A possible budget crisis in the United States at year-end tempered investor optimism, however, and added a big dose of uncertainty to the economic outlook for the year ahead.
Investors and economists fear the United States could fall back into recession if lawmakers can't strike a deal to avert the "fiscal cliff" and allow some $600 billion in automatic tax hikes and spending cuts to take effect in 2013.
Reuters:UBS to admit Japan criminal wrongdoing in Libor case: sources
UBS to admit Japan criminal wrongdoing in Libor case: sources
(Reuters) - UBS (UBSN.VX) will admit to criminal wrongdoing by its Japanese arm, where one of the Swiss bank's traders manipulated yen Libor and euroyen contracts, to secure a $1-billion-plus settlement with regulators, people familiar with the matter said on Friday.
Japan's financial regulator last December ordered UBS's Japanese securities arm to suspend Tibor- and Libor-related derivatives trading for a week after a probe found a former trader attempted to influence the Tokyo interbank offered rate.
UBS, which declined comment, is expected to pay $1 billion or more as early as Monday to settle the interest rate rigging charges, the sources said. The UBS settlement could include manipulation of Libor rates in currencies other than yen, after clues to UBS's alleged central role in the Libor conspiracy were included in documents filed earlier this year by the Canadian Competition Bureau, which investigates anti-competitive activity.
A settlement would make it the second major bank after Britain's Barclays (BARC.L) to be sanctioned for its role in the global scandal.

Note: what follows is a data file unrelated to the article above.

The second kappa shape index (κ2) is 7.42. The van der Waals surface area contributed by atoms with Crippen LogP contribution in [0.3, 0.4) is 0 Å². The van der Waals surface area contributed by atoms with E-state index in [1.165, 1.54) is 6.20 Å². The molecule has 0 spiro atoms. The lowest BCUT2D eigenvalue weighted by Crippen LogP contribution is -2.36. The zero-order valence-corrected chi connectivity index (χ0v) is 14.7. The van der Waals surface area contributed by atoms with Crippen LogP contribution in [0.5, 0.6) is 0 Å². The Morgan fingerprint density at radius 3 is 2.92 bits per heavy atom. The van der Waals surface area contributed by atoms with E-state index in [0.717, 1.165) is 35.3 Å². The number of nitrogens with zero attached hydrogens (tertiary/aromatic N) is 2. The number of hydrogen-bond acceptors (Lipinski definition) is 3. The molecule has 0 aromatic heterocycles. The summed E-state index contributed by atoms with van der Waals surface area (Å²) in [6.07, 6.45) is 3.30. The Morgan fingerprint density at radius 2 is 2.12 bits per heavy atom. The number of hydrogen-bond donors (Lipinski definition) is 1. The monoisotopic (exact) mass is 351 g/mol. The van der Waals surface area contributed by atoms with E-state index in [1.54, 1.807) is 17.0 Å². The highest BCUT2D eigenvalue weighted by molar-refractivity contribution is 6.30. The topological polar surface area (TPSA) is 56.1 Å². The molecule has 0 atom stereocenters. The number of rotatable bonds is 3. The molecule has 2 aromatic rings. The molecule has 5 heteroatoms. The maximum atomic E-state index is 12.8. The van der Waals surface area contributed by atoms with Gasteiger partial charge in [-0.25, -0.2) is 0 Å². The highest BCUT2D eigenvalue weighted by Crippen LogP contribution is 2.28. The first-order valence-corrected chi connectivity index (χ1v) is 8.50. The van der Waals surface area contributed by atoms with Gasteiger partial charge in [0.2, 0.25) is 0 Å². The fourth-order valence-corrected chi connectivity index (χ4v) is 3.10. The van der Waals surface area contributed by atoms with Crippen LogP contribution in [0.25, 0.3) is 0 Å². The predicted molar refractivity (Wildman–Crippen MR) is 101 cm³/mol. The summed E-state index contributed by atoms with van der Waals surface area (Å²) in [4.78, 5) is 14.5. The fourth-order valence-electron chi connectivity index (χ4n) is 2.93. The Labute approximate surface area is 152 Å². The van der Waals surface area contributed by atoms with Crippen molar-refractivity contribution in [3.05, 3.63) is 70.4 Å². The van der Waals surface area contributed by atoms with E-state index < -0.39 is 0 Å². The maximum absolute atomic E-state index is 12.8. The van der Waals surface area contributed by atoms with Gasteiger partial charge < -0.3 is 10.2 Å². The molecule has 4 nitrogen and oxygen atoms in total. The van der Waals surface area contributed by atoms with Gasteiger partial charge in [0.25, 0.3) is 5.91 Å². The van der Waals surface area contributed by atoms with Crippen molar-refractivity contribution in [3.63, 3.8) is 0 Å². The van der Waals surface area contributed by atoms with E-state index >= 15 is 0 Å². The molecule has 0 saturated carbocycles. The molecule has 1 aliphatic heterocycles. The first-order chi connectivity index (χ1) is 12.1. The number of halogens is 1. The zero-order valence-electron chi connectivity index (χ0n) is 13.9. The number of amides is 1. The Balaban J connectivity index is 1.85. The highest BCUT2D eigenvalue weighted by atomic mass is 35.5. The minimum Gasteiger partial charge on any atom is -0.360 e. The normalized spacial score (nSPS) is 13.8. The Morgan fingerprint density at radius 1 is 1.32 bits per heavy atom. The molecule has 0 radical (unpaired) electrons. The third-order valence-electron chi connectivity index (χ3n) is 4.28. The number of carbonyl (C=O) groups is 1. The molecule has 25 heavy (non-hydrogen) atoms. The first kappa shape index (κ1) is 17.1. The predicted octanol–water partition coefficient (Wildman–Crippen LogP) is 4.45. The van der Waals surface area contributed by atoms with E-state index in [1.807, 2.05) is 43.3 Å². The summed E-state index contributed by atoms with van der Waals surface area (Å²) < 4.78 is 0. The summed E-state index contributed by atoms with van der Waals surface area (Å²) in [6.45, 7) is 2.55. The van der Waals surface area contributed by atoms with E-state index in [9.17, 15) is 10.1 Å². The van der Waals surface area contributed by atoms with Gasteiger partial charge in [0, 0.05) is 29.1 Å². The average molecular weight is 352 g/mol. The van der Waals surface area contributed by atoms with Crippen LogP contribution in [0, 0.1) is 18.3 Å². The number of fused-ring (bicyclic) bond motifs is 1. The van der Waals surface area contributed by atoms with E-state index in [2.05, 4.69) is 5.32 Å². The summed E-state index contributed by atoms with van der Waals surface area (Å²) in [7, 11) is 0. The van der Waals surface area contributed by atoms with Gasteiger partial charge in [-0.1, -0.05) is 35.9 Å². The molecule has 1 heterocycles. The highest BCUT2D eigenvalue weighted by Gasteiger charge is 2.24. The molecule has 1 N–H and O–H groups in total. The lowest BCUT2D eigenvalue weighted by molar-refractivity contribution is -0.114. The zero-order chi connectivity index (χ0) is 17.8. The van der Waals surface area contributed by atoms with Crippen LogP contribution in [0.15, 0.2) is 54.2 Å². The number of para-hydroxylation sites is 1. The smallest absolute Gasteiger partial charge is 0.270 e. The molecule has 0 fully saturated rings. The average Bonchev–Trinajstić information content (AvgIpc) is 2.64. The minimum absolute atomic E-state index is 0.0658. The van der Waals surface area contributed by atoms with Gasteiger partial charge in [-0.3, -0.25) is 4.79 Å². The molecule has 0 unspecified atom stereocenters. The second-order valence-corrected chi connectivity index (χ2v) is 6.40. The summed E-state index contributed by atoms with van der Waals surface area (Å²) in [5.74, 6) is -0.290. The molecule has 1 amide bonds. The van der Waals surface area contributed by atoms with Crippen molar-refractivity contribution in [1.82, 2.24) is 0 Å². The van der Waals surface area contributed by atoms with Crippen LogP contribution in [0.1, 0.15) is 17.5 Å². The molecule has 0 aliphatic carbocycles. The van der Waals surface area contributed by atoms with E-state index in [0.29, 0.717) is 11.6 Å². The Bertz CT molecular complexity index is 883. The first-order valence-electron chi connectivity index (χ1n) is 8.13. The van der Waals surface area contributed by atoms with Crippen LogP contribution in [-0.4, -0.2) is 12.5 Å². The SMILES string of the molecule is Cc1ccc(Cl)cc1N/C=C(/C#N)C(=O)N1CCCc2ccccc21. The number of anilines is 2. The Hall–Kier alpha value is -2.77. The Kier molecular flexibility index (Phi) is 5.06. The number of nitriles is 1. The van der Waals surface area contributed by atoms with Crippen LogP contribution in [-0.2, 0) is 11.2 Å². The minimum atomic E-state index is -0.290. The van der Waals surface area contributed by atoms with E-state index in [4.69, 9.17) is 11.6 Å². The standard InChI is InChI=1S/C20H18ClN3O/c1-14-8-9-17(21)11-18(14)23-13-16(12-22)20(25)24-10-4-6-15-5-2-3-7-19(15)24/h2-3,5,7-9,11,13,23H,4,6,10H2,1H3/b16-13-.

Reuters:Global shares fall on U.S. fiscal worry; oil up on China
Global shares fall on U.S. fiscal worry; oil up on China
(Reuters) - Global shares fell on Friday on unease over the lack of progress in U.S. fiscal negotiations and on signs of a deepening recession in the euro zone, but data indicating strong expansion in Chinese manufacturing helped lift oil prices.
China's vast manufacturing sector expanded in early December at the fastest pace in 14 months as new orders and employment rose, a survey showed, adding to evidence of a pick-up in the Chinese economy.
The dollar fell from a near nine-month high against the yen while the euro surged to its highest level against the greenback since early May as U.S. inflation data affirmed the Federal Reserve's ultra-easy monetary policy.
Talks between President Barack Obama and House of Representatives Speaker John Boehner on budget negotiations designed to avert the "fiscal cliff" were seen at an apparent standstill on Friday. Some $600 billion in tax hikes and spending cuts that are set to begin in January, unless lawmakers reach a deal, are seen as a threat that could tip the U.S. economy back into recession.
Reuters:Global telecom treaty without Net controls signed by 89 nations
Global telecom treaty without Net controls signed by 89 nations
(Reuters) - An international telecommunications treaty signed by 89 countries out of a possible 144 on Friday will have little impact on how carriers operate or how consumers surf the web or make calls around the world when it comes into effect in 2015.
But the acrimonious debate over the treaty - and refusal of so many countries, including the United States and much of Europe, to sign up immediately - have exposed a deep split in the international community.
A U.S.-led bloc advocated a hands-off approach to the Internet, while Russia, China and much of Africa and the Middle East sought greater governmental oversight of cyberspace.
About 150 nations met in Dubai, under the auspices of the International Telecommunication Union (ITU), to update a set of telecom rules dating back to 1988, before the Internet and mobile phones transformed communications. Their failure to find a consensus may herald a new fight over cyberspace.